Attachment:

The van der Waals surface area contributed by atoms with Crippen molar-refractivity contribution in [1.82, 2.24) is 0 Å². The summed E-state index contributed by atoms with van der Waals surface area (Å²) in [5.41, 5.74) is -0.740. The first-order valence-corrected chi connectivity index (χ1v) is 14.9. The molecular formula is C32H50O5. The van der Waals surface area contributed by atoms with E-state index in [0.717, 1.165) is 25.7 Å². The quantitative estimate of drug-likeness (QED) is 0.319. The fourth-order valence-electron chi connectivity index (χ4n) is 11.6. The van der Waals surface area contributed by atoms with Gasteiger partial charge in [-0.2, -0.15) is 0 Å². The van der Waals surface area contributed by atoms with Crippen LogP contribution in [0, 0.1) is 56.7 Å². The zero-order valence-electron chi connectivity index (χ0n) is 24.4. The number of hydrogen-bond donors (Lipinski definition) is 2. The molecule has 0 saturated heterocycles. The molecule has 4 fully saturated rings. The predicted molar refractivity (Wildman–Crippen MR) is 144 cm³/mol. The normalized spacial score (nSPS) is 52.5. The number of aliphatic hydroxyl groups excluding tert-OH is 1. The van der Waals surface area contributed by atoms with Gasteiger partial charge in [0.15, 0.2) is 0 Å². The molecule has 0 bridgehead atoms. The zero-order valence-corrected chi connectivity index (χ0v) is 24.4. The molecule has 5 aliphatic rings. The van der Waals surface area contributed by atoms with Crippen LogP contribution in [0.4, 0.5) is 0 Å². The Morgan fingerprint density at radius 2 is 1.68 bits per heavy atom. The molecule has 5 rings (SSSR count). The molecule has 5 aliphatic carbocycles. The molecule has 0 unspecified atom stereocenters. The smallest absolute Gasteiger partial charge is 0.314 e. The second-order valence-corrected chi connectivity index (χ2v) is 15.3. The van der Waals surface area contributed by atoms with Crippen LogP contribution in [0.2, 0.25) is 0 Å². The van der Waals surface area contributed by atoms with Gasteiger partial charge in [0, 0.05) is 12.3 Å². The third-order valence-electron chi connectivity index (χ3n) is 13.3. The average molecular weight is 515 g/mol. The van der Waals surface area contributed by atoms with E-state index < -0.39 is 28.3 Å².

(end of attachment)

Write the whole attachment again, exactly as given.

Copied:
The van der Waals surface area contributed by atoms with Crippen molar-refractivity contribution in [1.82, 2.24) is 0 Å². The summed E-state index contributed by atoms with van der Waals surface area (Å²) in [5.41, 5.74) is -0.740. The first-order valence-corrected chi connectivity index (χ1v) is 14.9. The molecular formula is C32H50O5. The van der Waals surface area contributed by atoms with E-state index in [0.717, 1.165) is 25.7 Å². The quantitative estimate of drug-likeness (QED) is 0.319. The fourth-order valence-electron chi connectivity index (χ4n) is 11.6. The van der Waals surface area contributed by atoms with Gasteiger partial charge in [-0.2, -0.15) is 0 Å². The van der Waals surface area contributed by atoms with Crippen LogP contribution in [0, 0.1) is 56.7 Å². The zero-order valence-electron chi connectivity index (χ0n) is 24.4. The number of hydrogen-bond donors (Lipinski definition) is 2. The molecule has 0 saturated heterocycles. The molecule has 4 fully saturated rings. The predicted molar refractivity (Wildman–Crippen MR) is 144 cm³/mol. The normalized spacial score (nSPS) is 52.5. The number of aliphatic hydroxyl groups excluding tert-OH is 1. The van der Waals surface area contributed by atoms with Gasteiger partial charge in [0.15, 0.2) is 0 Å². The molecule has 0 bridgehead atoms. The zero-order valence-corrected chi connectivity index (χ0v) is 24.4. The molecule has 5 aliphatic rings. The van der Waals surface area contributed by atoms with Crippen LogP contribution in [0.4, 0.5) is 0 Å². The Morgan fingerprint density at radius 2 is 1.68 bits per heavy atom. The molecule has 5 rings (SSSR count). The molecule has 5 aliphatic carbocycles. The molecule has 0 unspecified atom stereocenters. The smallest absolute Gasteiger partial charge is 0.314 e. The second-order valence-corrected chi connectivity index (χ2v) is 15.3. The van der Waals surface area contributed by atoms with Crippen LogP contribution in [0.2, 0.25) is 0 Å². The van der Waals surface area contributed by atoms with Gasteiger partial charge in [0, 0.05) is 12.3 Å². The third-order valence-electron chi connectivity index (χ3n) is 13.3. The average molecular weight is 515 g/mol. The van der Waals surface area contributed by atoms with E-state index < -0.39 is 28.3 Å².